What the film depicts is the alliance between Gay Rights activists and the National Union of Mineworkers against the Thatcher Government who sees both groups as ‘the enemy within’. We are introduced to one of the only fictional characters of the film Joe (George Mackay) who is a young gay man coming from a privileged family who do not understand him. He turns up to a Gay Pride march where he meets Mike (Joseph Gigun) and Mark (Ben Schnetzer) who both start a fundraising group called ‘Lesbians and Gays Support the Miners’ (LGSM). Mark is the leader as he is very passionate about not only supporting Gay rights, but the rights of everyone. Since Miners have similar struggles, they sympathise with the miners and therefore try and raise money for them. Some of the gay community are reluctant to get involved as many of them have had bad experiences with miners. Also, Miners unions are initially reluctant to accept donations as they are worried about the possible PR complications which may arise from being associated with a ‘perverted’ group. LGSM start to have direct dialogue with a Union leader from a small Welsh mining town named Dai Donavan, a charismatic speaker who along with local housewife and gay rights supporter Sian (Jessica Gunning) convince the town that there is no shame in uniting with a gay rights group. LGSM start to visit the town to deliver their donations personally which directly fund the families and pay for a bus so they can be transported to the picket line each morning. They are mainly welcomed by the local towns folk, but there is a minority of opposition who try to report this story to a tabloid newspaper. When the headline ‘Pits and Perverts’ reports negatively on the alliance, Mark has the idea to use the headline as the title for a fundraising gig headlined by Bronski Beat. It turns out to be a very successful fundraiser.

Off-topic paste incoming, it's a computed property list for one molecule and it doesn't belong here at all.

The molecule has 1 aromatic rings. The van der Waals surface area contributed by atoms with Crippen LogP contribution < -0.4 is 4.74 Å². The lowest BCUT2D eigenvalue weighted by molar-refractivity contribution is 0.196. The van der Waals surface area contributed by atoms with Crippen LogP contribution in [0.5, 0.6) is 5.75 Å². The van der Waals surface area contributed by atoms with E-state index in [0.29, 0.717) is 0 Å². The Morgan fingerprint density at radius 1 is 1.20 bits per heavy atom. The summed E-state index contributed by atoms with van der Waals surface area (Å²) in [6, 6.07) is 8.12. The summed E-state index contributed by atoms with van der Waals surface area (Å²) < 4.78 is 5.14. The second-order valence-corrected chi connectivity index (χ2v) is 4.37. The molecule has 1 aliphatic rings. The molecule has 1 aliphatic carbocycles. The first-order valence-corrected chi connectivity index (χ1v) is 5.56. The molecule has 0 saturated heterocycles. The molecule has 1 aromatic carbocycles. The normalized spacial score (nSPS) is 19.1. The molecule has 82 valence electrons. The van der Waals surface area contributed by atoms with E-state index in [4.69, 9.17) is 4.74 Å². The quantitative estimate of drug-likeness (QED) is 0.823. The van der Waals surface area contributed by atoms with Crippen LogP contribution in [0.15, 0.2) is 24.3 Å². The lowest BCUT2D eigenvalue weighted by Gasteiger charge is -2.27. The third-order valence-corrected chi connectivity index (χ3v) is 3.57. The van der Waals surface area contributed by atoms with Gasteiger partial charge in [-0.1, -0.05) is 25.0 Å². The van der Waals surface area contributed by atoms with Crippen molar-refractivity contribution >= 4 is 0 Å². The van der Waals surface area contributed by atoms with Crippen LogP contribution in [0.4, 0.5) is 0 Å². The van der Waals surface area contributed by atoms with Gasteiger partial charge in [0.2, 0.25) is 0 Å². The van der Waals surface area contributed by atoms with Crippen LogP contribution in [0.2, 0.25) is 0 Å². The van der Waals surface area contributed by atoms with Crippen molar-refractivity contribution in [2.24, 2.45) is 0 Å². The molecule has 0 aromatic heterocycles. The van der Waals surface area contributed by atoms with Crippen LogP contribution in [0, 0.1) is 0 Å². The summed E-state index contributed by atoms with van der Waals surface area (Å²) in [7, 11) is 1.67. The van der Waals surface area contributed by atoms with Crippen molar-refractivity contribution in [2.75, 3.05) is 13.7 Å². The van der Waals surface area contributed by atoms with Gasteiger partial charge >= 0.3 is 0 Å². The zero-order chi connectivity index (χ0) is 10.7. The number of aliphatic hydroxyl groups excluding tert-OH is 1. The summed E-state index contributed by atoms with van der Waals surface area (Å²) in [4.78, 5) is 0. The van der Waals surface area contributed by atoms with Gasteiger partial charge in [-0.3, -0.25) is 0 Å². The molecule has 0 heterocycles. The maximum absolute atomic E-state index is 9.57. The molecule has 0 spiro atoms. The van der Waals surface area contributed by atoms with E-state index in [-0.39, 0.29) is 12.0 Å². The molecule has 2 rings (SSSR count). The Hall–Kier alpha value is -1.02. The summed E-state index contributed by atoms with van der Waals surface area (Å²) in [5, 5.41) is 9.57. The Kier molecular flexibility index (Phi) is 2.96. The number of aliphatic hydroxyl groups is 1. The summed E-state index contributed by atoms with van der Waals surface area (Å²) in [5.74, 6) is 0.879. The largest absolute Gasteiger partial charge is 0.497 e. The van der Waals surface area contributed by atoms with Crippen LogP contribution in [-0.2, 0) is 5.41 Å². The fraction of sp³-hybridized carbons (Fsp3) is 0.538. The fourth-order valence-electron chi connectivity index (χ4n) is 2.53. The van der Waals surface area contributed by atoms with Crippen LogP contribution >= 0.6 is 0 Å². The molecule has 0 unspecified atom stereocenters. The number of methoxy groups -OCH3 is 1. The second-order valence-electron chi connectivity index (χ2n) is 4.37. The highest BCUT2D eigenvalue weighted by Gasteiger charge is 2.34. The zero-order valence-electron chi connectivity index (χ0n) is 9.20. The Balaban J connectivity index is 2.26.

When making a film which contains many characters, many films cannot handle multitude of character and the many story threads which come with this. What Director Matthew Warchus and Writer Stephen Beresford manage to achieve here is giving each and every character enough screen time to make them believable and lovable characters which we all care about. There are fine performances across the board, especially by Ben Schnetzer who gives a passionate performance as the indefatigable Mark Ashton and rising British star George Mackay as the initially timid Joe whose character grows in confidence through his experience with LGSM. Also, Bill Nighy gives a more softly spoken performance as Cliff, one of the local miners who has been hiding who he truly is for his whole life and Dominic West who plays Jonathan Blake, one of the first men who became HIV positive.
The film does very well to be both serious and funny. It is very serious about the unlikely alliance of Gay rights and miners unions and the struggles of both groups against the political class. Also, there is an underlying theme of the beginnings of the AIDS virus and the propaganda and prejudice surrounding it. There is a lot of humour and feel good moments which make you want to punch the air and marvel at what humanity can sometimes achieve in times when solidarity is very much needed. It may be romanticized in a way, but not too laboured as it is anchored by the decent writing and coherent direction making this one of the most entertaining and educational films of the year so far. Very well done!